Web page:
Z-Ultimate Self Defense Studios Breaks Down Gender Barrier in Bellevue
Z-Ultimate Self Defense Studios Bellevue is breaking barriers, focusing on bringing more women and girls into the realm of karate, kung fu and jiu jitsu.
For as long as dojos existed, the primary audience has always been young fit men. Instructor and co-owner Lorraine Vance is changing that perspective and making Z-Ultimate a welcoming place for all. Putting in hundreds of hours of hard work and advocating, Z-Ultimate Bellevue now has the highest percentage of women and girls enrolled in classes.
"The big window in our studio has a purpose. They can look in, see women training and feel like they can walk in here and do the same thing. We’re women-owned and we’re proud to do so,” Vance said.
Vance first immersed herself into a self-defense career after enrolling her daughter into karate when she was five years old.
“I decided to try it out because it looked like so much fun,” Vance said. “Now, my daughter is in college, and she has a black belt. I basically followed her into the world of self-defense.”
The original company has been around since 1988, making a home all over the United States. Z-Ultimate Bellevue opened its doors in 2011 when Vance made the dojo her own. She created a space for people to use it any way they see fit. While the main goal is to introduce the art of self-defense, Vance mentions that isn’t always the case. Some people are looking for a place to meet new people while others need martial arts to focus in their everyday life.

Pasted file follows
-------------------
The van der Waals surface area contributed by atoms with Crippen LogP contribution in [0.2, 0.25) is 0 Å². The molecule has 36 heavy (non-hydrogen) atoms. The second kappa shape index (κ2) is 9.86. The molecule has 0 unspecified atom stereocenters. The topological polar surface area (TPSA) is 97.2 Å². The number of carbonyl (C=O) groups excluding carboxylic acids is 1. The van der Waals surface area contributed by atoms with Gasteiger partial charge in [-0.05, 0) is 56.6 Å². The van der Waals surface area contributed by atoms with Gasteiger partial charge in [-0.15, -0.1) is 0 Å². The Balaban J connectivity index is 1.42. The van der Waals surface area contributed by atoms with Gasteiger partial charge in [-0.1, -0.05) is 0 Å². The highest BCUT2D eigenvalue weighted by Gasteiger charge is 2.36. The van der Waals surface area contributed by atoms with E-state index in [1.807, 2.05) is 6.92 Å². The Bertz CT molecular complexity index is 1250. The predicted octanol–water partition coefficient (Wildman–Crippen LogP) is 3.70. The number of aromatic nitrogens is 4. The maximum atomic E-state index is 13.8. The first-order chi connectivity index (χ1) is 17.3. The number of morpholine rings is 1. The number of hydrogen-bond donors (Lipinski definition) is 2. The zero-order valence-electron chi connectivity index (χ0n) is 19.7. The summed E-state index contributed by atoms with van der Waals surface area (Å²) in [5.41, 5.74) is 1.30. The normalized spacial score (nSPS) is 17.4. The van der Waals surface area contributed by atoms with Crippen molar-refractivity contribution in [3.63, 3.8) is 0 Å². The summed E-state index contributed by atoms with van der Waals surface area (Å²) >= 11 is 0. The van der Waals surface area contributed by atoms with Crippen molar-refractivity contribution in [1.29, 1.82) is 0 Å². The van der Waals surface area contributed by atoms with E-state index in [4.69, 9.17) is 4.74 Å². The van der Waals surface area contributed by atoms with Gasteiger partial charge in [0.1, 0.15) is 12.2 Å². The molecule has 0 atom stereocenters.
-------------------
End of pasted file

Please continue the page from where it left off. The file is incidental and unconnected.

“There are so many different flavors of martial arts, we focus primarily on Kenpo. This style teaches you how to keep your body safe, boost your confidence and lets you learn how your body moves and works,” she said.
'Ultimate' Kenpo is a blended style that takes parts from karate, kung fu and jiu jitsu, combining it into one system that allows anyone to adapt to the style easily. This combination forms a system that can anyone can learn to defend themselves on feet, empty-handed, or against a weapon.
“We love to teach Kenpo because it helps us teach an even wider range of ages and people,” Vance said. “The youngest I’ve ever taught is 2, the oldest is 84. Everyone can do this.”
During the pandemic, Vance found creative ways to teach even more people virtually through Zoom. She’s changing things up, teaching classes and one-on-one sessions online, doing everything she can through her toughest times. When the pandemic started, the dojo closed for three months and lost half of her students.
“Martial arts is a close contact sport. We thought, how are we going to do this?” Vance said. “Surprisingly, the internet was our answer.”
The internet gave them a way to stay connected with students in Bellevue and expand to different parts of the world. A teenage girl whose family returned to India during the pandemic has been able to continue her lessons on Zoom for the past six months.
“It’s a 13-hour time difference but I love doing what I do, even when I have to teach at unusual hours,” Vance said. “ Martial arts is about bonding. We create long-lasting relationships with people here. It’s my favorite part of my job.”
Want to learn more about Z-Ultimate? Schedule a free trial and experience what the dojo has to offer.
This blog is part of the Heart of Bellevue: our campaign to showcase local businesses while connecting you with stories of activity, creativity and recovery. Find out about our campaign and explore more of what’s happening around Downtown.
SIGN UP FOR THE HEART OF BELLEVUE NEWSLETTER